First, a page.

Trendspotting: The Era of E-Sharing
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have been expanding their customer base at a steady 15 percent per month rate since inception.
Home Swappers Club
Marie Janine Saris from Buenos Aires, Argentina, pitched Home Swappers Club at a free public roundtable in September, 2011. The company was founded in 2010; their concept is similar to Airbnb. Home Swappers Club allows renters and property owners to swap their homes across the globe. Down the line Marie wants to create a social network of home swappers with millions of members.
A slightly different spin on sharing, PartingOut was founded by Kevin Fullerton. Kevin is from Graham, TX. PartingOut is an online exchange for automobile aftermarket. Used auto parts are usually bought and sold in a very static online setting where there is no room for sharing and negotiating. Such a stiff setting makes the flow of the recycled goods slow and keeps it underutilized.
From this observation Kevin tried to impart flexibility into the process by setting up PartingOut. It provides a platform where people can walk through a virtual salvage yard, see the parts they want and tell the sellers “I see you have part X, and I am willing to pay $$ for it.” Then the seller has a qualified offer and it becomes easier for them to make a deal. This kind of communication is not possible in any of the current websites where used automobile parts are bought and sold.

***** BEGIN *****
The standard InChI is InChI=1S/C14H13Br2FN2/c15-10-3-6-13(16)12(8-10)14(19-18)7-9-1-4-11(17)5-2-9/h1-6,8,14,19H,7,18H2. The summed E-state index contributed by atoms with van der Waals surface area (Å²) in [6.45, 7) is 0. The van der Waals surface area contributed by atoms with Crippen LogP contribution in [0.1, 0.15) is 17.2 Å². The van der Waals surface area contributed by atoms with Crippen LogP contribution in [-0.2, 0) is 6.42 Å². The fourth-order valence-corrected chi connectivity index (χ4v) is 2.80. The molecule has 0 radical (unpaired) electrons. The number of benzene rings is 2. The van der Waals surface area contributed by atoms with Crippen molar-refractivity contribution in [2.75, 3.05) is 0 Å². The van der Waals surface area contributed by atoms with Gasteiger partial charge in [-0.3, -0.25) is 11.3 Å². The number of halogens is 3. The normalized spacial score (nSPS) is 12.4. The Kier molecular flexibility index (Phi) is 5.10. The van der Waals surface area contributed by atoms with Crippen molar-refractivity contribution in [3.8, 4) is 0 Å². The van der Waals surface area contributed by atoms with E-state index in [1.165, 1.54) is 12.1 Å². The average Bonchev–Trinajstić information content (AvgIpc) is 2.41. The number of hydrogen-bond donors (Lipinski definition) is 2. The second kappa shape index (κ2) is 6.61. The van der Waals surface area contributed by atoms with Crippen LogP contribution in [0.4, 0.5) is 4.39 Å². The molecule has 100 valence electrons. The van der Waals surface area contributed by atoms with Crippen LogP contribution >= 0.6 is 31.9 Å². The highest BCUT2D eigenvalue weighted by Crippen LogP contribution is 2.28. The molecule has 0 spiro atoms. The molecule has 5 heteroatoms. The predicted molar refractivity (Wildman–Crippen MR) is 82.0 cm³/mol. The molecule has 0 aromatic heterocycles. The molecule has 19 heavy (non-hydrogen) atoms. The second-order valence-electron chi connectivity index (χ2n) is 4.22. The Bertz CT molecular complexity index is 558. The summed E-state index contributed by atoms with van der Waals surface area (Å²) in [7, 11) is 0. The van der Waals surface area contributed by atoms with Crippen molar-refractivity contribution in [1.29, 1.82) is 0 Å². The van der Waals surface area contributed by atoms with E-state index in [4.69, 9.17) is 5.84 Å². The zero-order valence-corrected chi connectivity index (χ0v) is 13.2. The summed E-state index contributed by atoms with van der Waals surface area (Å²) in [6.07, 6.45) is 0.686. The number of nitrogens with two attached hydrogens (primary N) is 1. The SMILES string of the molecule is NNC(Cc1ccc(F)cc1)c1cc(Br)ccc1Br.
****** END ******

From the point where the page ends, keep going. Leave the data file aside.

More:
PartingOut is a platform that supports real life deal flow in the virtual world. Kevin is a premium member of 1M/1M and has a deep understanding and domain knowledge of the “salvage” business, a highly specialized business.
Kids grow fast; and parents have to replace almost new clothes with more new items because the older ones do not fit any more. Families spend huge money on this. ThredUP has the solution. They have come up with a business that buys like-new, reusable clothes for cash and puts them up for sale online. Only handpicked and quality certified clothes are resold.
Families can buy branded like-new clothes for kids and get cash for outgrown clothes as well. Apart from allowing families to save money, thredUP reduces the carbon footprint by recycling clothes wisely.
ThredUP was founded by Harvard Business School grad James Reinhart, Oliver Lublin, an alumni of Boston College, and Chris Homer, an MBA from Harvard Business School.
Each of the businesses mentioned here operates in a different domain, but they have one thing in common—sharing online. This is, quite obviously, very good for the consumers’ pocket books. The trend is also largely green. The only losers in this ”second-hand economy” are the manufacturers and retailers of baby clothes, maternity clothes and such.